Rebuilding Your Message: Big Idea #2, Always Be Evangelizing

Continuing to dig deeper  (beyond a review and key takeaways and Big Idea #1: Series) with Fr. Michael White and Tom Corcoran’s Rebuilding Your Message (2015), today we’re highlighting an endemic debate in Catholic (and even wider Christian) preaching–preaching to mixed audiences, audiences of believers, seekers, and everything in-between.

White and Corcoran assert that it’s a pervasive misconception that:

“if you try to reach lost people then you are abandoning the work of growing disciples… preaching to lost people helps church people because it forces you to return again and again to the basics, which our church people need as much as anyone else…[it] keeps us from sinking into theological language and churchy insider language that not just for the lost, but a lot of church people don’t really understand…it strips away the pretense so many congregations operate under that we’re an assembly of fully formed disciples” (p. 157)

I agree–it’s a false dichotomy to pose preaching initial proclamation and response [aka evangelistic preaching] or pre-evangelistic preaching as an either/or or in competition with preaching for discipleship, stewardship, mission, etc. Why? Because these moments and stages in the life of a seeker/believer are just that–stages and phases–they lead into one another, and support one another.

A personal response to the Good News in relationship with Jesus Christ is the essential foundation of all future conversion and integration of the life of a disciple. By re-framing, repeating, reminding, and re-imagining this foundational life-changing conversion (cf. Benedict XVI, Deus Caritas Est §1) time and again in all preaching, we both strengthen and clearly communicate that foundation, so that none walk away with the misconception that “the church just wants my money” or “that parish just wants everyone to be busy and involved.” But instead, walk away understanding “ah ha, Jesus loved me first, as I grow in relationship with Him, empowered by the Holy Spirit, _________________ becomes part of my life and response.”

Secondly, as White and Corcoran note, preaching to mature disciples involves forming believers to be proclaimers, to be evangelists. One of the best ways to “teach” evangelization is to hear the Great Story of Rescue by our Loving God over and over again. In different contexts. With different examples. This is a very human, and very effective way to learn. I see it in my own small children, as they hear a narrative again and again it doesn’t become boring (to them 😉 ), it becomes more real, their ability to retell the story grows. The same is true for us when we hear how much God loves us and how much God does to Rescue us from sin, sadness, and ultimately death.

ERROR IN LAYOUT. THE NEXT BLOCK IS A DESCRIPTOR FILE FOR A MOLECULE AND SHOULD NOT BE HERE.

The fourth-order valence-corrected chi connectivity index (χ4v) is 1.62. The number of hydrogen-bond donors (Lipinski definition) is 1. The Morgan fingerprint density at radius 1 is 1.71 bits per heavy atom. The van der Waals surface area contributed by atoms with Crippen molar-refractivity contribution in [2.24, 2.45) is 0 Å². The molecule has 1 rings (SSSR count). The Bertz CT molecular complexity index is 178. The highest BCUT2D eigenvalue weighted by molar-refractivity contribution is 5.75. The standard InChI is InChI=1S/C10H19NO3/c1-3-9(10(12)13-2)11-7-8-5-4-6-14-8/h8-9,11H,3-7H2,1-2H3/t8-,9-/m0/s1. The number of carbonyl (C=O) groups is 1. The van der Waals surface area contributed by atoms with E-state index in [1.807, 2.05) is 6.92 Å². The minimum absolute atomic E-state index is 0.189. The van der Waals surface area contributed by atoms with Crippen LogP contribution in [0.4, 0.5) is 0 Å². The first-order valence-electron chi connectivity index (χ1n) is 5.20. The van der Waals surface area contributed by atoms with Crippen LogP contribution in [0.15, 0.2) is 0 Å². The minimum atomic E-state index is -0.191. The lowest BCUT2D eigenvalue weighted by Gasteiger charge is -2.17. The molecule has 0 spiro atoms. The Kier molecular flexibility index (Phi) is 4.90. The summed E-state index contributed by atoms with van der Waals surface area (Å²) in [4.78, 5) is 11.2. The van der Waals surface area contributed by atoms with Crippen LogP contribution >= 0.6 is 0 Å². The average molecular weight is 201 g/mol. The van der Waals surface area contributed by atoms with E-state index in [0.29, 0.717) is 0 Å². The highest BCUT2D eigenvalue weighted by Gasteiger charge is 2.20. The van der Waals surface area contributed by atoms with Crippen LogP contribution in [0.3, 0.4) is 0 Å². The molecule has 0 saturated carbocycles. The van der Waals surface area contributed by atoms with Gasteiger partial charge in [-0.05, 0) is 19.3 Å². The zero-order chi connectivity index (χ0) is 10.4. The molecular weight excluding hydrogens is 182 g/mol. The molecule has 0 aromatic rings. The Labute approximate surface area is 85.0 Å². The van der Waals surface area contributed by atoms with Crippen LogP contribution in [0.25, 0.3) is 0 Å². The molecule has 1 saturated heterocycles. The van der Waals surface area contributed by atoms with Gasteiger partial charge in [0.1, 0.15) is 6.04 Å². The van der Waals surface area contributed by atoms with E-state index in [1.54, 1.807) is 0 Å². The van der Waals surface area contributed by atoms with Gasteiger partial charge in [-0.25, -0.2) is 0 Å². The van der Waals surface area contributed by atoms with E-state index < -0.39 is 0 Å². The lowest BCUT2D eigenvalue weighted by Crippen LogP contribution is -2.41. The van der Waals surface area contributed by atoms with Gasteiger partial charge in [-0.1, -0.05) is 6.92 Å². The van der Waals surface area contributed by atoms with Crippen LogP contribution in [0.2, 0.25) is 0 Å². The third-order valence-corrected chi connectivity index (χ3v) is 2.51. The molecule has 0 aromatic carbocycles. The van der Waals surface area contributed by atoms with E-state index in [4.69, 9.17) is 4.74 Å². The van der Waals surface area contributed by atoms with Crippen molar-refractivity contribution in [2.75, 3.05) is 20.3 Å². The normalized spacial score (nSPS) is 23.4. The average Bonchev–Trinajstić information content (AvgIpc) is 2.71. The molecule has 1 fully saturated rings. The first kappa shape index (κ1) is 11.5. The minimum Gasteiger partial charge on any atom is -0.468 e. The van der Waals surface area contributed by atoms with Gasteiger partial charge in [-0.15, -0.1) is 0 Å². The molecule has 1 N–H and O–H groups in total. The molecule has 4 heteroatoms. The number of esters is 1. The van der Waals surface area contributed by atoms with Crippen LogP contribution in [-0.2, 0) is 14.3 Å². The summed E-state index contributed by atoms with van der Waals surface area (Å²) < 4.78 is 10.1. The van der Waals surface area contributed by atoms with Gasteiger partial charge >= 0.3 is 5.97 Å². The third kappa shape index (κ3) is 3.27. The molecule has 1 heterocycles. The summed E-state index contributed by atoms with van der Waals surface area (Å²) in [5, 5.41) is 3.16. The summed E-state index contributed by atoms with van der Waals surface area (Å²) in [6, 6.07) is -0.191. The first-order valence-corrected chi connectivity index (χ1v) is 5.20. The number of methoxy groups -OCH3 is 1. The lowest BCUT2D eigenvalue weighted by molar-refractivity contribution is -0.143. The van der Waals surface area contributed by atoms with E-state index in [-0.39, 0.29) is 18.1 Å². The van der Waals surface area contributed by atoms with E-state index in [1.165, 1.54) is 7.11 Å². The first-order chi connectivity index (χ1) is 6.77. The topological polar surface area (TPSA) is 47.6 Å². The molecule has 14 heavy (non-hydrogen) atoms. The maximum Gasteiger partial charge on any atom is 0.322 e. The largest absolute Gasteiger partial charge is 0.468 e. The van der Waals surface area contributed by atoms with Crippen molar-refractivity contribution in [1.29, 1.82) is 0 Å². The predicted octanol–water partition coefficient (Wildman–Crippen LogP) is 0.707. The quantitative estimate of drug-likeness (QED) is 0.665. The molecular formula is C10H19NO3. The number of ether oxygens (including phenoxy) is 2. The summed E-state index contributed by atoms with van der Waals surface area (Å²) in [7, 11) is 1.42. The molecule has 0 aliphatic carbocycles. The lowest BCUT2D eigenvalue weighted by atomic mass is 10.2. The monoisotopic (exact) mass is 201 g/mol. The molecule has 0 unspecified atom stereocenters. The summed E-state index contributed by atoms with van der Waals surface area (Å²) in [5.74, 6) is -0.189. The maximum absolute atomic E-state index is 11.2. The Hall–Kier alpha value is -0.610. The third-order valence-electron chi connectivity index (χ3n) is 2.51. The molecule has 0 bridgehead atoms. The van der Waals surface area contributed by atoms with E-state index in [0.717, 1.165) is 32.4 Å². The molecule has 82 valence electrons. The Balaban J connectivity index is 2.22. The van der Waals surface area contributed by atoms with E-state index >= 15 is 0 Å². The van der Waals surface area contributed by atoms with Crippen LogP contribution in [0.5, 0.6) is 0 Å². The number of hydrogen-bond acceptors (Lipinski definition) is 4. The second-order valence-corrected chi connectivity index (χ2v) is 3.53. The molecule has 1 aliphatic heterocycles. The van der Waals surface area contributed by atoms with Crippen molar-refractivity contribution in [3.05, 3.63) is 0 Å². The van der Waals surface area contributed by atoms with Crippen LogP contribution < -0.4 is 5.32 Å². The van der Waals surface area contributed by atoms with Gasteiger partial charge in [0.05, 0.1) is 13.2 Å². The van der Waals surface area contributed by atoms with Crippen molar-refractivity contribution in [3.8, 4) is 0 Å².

Finally, we should always be evangelizing in our preaching (regardless of the more proximate or specific topic/theme/purpose) simply because the world needs it.

As a much younger adult, I once heard a fundamentalist Baptist pastor poignantly pour out how regardless of if it was a wedding or a touring choral group the congregation was hosting, he felt the burden of always finding a way to include the initial proclamation and offer a concrete option for response–because what if someone came to visit, just for the music with a deep need for healing in their life? What if that was God’s plan, and he as a pastor decided to take a break and remain silent that night? And I know he’s not the only pastor to discern his words this way.

So what about me?

Lost and Found Bullion
Image: Eric Golub, CC-BY-2.0

As a Catholic pondering the great images of Scripture, I think this applies to us too. the Parable of the Lost Sheep (Lk 15:3-7) and the Parable of the Lost Coin (Lk 15:8-10) give us striking examples of a preferential care and concern for the “missing” one, the one most in need of foundational Love and healing.

If God acts this way, it’s certainly not wrong for us to use our words similarly, to always cast at least one line (using a fishing metaphor) for those away from the flock, for those whom God loves more than we can ever fathom, this side of eternity!

In closing, avoid creating division over this question. Seek integration, so that while a message might have a main focus of one purpose, it always includes evangelistic invitation and response (even if it’s just in a tangent–presented with clarity and directness). If you feel like “that’s nice, but I don’t have the time”–I urge you to reconsider. Don’t think so small. Be creative. Read a book like Rebuilding Your Message and find the ways to move beyond A vs. B, and find a C option that works for you and opens your preaching, speaking, and teaching up to the Holy Spirit as a way to communicate the Good News of God’s love to everyone.



The Rise of the Memoir and Pre-Evangelization

Memoir as literary genre has become strikingly popular over the past few decades in our culture.